A Tesla Model S crashed into a concrete barrier and burst into flames in Austria and, according to The Express, 35 firefighters were needed to put out the blaze. The luxury electric car was travelling along the Ahlberg Expressway (S16) in Pians. Despite the severity of the fire, the 19-year-old driver walked away from the accident with minor injuries since he was able to escape before the fire started.
While the fire required lots of effort to put out, it could have been worse. The Express reports that it didn’t spread to the entire battery pack which would have intensified the blaze. In Tesla vehicles, the battery packs are built into the chassis and they contain a firewall to prevent the spread of fire. That’s a very important safety feature because the lithium-ion batteries in electric cars emit toxic fumes when heated so when fire hits the battery it can be very harmful.
The potential danger of fires in Tesla is so serious that the company has put out a set of guidelines for first-responders who have to deal with them.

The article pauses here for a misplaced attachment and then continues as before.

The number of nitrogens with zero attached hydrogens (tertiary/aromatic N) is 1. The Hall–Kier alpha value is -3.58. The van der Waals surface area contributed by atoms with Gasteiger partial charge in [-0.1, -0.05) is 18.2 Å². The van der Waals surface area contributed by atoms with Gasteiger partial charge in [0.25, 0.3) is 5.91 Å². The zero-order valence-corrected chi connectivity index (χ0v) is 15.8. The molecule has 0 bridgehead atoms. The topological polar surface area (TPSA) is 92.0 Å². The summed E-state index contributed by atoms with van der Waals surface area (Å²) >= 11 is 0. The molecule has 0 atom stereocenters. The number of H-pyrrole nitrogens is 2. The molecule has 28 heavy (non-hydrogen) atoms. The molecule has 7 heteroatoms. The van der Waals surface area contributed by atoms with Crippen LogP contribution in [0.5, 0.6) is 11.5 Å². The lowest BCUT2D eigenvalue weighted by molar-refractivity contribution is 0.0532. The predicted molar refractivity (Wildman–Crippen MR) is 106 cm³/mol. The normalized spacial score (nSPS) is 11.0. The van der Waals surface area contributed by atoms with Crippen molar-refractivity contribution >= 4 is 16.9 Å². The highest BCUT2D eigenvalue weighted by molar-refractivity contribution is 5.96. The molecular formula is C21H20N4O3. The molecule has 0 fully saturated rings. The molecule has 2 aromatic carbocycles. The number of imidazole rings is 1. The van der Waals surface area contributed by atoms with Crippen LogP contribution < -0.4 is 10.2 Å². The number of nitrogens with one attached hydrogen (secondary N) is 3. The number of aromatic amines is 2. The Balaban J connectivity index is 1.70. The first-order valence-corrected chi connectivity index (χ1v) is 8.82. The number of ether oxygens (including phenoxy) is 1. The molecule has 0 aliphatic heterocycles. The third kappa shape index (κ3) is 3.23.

“If the high voltage battery catches fire, is exposed to high heat, or is bent, twisted, cracked, or breached in any way, use large amounts of water to cool the battery,” it says. “Always establish or request an additional water supply. Battery fires can take up to 24 hours to extinguish.
So, are electric cars a fire hazard that Tesla buyers should be worried about? In 2013, The MIT Technology Review reported that early data suggested that Tesla models were more likely to catch on fire than regular cars. But they also added that the number of accidents was so small that it was hard to make a definitive judgement as to whether Teslas are more fire-prone than other cars. The report from MIT came after three Tesla Model S’s caught on fire in two months. Two of the cars involved in those accidents ran over a metal object and were driving at highway speeds. The other Telsa ran into a concrete wall.
We tried Tesla's 'Summon' feature — where the car comes to you pic.twitter.com/FCDxUbCYBX— Business Insider (@businessinsider) October 18, 2017
It’s important to note that none of the drivers of these cars was hurt which could be an indication that Tesla’s safety features are working. A warning system instructed the drivers to pull over and exit the car and the battery pack design prevented the fire from getting to the passenger compartments.
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